As you know, life can be emotionally distressing. You’re sensitive, you can sense the people around you. You’ve been blessed or cursed with this uncanny ability to feel. You feel that your extrasensory perception gives you more information about your environment. You’re keen on how other people feel about you. Is it better to be mentally strong or emotionally strong? Perhaps emotional strength is a prerequisite of mental strength. Emotions strike an evocative chord within you, one that you could not control without mental strength.
You cry, wipe your tears, and take action.
While some may believe it is better to ignore your feelings and push through, this builds up unhealthy blockages. Crying when in distress is a sign of strength, authenticity, and being in tune with yourself. It’s far more damaging to let the tears build up and suddenly unleash on the wrong person.
You don’t care how the world perceives your tears, they’re necessary. The emotional release of crying lets the negative emotions fly free. People who cry and get back to work have the wisdom that emotions can overtake you if you let them. This wisdom lets emotional people know that crying is necessary to free up emotional and mental space that you could be using for happiness and productivity.
You may be quick to anger, but you turn it into positivity.
Being so in touch with your state of emotion gives you quick access to your anger too. What does this really mean? Emotional people have to have more mental strength than the average individual. Your rushing waters of anger can quickly become a tsunami, but you control the tide.
According to a study of the broaden-and-build theory of Barbara Fredrickson, positive emotions allow you to build more personal resources due to expanding your cognition and attention. You have the mental discipline to decide in an instant whether this intense energy will be destructive or creative. What kind of mental powerhouse converts fury into positive action? You, the master of your emotional physiology.
You use your emotionality intelligently to be empathetic & understanding.
Sometimes you walk into a room and feel the air electrified with emotions. You can feel the ones who are intensely working, strained, happy, and peaceful. Some people may notice your uncanny ability to “read people.” You simply sense the emotions of others because you feel them yourself.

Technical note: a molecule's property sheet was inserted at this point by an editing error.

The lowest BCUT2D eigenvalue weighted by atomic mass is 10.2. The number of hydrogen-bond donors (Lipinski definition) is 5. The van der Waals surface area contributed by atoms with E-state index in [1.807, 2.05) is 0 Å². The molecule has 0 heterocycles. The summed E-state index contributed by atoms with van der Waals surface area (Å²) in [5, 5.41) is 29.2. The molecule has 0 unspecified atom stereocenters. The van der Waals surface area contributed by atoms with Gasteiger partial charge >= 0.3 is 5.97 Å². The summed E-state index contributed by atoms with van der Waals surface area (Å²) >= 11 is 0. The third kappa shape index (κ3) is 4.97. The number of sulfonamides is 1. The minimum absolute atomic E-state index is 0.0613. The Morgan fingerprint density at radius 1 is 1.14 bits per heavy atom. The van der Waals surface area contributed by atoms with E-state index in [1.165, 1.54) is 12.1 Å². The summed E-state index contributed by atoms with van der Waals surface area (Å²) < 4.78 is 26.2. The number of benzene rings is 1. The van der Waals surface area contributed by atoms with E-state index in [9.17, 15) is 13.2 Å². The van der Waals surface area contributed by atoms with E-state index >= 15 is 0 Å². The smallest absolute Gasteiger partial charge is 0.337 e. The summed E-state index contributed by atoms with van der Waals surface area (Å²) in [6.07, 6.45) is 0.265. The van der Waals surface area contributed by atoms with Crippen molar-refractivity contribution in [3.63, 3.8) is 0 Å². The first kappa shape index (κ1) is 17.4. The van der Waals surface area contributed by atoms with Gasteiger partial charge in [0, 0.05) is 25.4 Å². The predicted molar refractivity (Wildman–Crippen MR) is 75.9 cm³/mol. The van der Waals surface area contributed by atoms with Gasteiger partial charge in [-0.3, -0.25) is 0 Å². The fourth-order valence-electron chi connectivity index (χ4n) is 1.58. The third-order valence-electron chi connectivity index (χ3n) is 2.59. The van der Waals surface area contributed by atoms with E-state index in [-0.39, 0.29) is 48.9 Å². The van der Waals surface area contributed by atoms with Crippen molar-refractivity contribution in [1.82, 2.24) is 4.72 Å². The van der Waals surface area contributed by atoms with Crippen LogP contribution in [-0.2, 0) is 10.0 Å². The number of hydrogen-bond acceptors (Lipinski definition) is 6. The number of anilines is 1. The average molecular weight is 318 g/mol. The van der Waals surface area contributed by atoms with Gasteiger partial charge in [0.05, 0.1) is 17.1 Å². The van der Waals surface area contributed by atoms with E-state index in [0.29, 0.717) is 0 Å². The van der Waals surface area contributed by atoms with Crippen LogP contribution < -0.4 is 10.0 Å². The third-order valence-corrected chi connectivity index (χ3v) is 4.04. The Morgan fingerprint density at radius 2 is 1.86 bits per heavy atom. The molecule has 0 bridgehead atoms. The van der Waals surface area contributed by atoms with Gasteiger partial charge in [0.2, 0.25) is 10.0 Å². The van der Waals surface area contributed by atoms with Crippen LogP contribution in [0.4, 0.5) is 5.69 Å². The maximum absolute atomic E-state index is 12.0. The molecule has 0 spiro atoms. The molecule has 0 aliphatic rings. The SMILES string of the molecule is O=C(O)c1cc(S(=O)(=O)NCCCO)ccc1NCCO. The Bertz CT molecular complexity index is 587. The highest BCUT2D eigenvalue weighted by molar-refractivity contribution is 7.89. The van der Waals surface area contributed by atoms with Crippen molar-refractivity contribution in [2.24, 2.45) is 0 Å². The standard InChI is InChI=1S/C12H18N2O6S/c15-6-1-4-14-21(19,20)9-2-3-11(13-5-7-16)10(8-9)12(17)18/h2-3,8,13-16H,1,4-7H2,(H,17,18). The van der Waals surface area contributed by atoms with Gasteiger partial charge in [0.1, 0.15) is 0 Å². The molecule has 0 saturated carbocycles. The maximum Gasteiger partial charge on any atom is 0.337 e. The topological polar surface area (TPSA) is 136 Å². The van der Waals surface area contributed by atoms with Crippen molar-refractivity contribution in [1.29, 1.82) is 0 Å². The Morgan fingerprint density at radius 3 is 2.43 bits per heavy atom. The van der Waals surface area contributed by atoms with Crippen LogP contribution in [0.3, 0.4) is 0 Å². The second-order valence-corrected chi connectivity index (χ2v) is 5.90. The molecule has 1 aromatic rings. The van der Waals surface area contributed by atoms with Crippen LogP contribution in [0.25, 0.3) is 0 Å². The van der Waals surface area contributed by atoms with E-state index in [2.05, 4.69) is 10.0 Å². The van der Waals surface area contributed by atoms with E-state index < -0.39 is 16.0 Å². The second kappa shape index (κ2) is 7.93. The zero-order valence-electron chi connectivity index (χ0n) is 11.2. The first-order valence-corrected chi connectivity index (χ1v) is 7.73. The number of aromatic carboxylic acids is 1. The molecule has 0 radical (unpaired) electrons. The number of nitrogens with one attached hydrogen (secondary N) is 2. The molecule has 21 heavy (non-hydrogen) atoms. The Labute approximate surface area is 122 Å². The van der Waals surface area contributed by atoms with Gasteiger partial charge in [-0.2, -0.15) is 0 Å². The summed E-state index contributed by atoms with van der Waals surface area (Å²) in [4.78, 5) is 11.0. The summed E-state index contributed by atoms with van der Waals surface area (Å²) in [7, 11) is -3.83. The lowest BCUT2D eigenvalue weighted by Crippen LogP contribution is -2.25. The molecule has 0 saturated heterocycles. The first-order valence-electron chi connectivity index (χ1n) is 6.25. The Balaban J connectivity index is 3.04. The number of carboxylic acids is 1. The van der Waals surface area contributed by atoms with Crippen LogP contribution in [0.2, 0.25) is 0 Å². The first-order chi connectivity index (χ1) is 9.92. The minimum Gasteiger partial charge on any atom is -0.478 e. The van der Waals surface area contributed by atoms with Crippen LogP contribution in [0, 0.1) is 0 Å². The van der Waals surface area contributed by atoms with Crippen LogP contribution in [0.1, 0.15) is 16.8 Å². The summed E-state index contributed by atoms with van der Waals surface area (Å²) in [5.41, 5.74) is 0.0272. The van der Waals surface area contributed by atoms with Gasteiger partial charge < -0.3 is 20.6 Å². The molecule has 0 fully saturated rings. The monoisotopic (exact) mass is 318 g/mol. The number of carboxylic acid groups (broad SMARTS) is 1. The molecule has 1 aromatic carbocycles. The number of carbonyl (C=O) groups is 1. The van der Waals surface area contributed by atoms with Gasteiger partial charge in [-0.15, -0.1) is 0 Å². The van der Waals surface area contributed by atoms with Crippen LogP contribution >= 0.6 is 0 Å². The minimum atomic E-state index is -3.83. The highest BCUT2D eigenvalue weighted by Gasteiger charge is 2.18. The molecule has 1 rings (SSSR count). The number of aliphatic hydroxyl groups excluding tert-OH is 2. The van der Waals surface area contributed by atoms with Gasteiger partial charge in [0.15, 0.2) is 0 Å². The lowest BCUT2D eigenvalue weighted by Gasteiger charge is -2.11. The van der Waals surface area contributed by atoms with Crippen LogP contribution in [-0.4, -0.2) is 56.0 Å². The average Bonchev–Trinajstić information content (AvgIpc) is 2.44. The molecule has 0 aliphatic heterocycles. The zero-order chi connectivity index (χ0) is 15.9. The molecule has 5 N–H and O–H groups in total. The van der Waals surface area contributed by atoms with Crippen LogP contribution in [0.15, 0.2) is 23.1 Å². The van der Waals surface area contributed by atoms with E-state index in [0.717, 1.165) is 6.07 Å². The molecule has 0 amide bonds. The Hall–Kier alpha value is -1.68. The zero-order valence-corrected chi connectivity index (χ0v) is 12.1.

You feel compassion in the highest degree. This level of empathy requires more mental strength to not absorb the negativity of others. The fact that you’re emotionally adept benefits your relationships because you’re able to understand other people better. Those who don’t understand emotionality may think you would cry over spilled milk; this isn’t the case. You have the mental discipline to differentiate between when someone else’s emotions will affect you and when they absolutely will not.
You can be very sensitive, but know better than to be too serious.
Just because you have highly sensitive emotions does not mean you are high strung. You know how to relax and have fun just as much as anyone else. Emotional people who are self aware may have an air of maturity not to be confused with seriousness. Socially, you’re not on the hunt for comments to be offended by.
The fact that emotionally sensitive people savor happy moments actually increases their emotional strength according to a study conducted at the University of North Carolina at Chapel Hill. It was shown that those who harness the power of positive emotions have more life satisfaction and are more resilient.
You’re sensitive but you know how to keep your emotions in check. You don’t let your high sensitivity weaken your relationships. You use your powers for good by tuning into the emotions of others so you can further understand their thinking, lifestyle, opinions, and so much more.
Everyone should take the time to understand that emotionally sensitive people use a great deal of mental strength. You have to keep your own emotions from going haywire. You also have to protect yourself from the barrage of emotions you feel around you. When in distress, you may be the first to cry, but you’ll also be the first to take the next step forward.
Featured photo credit: Viktor Hanacek via Picjumbo via picjumbo.com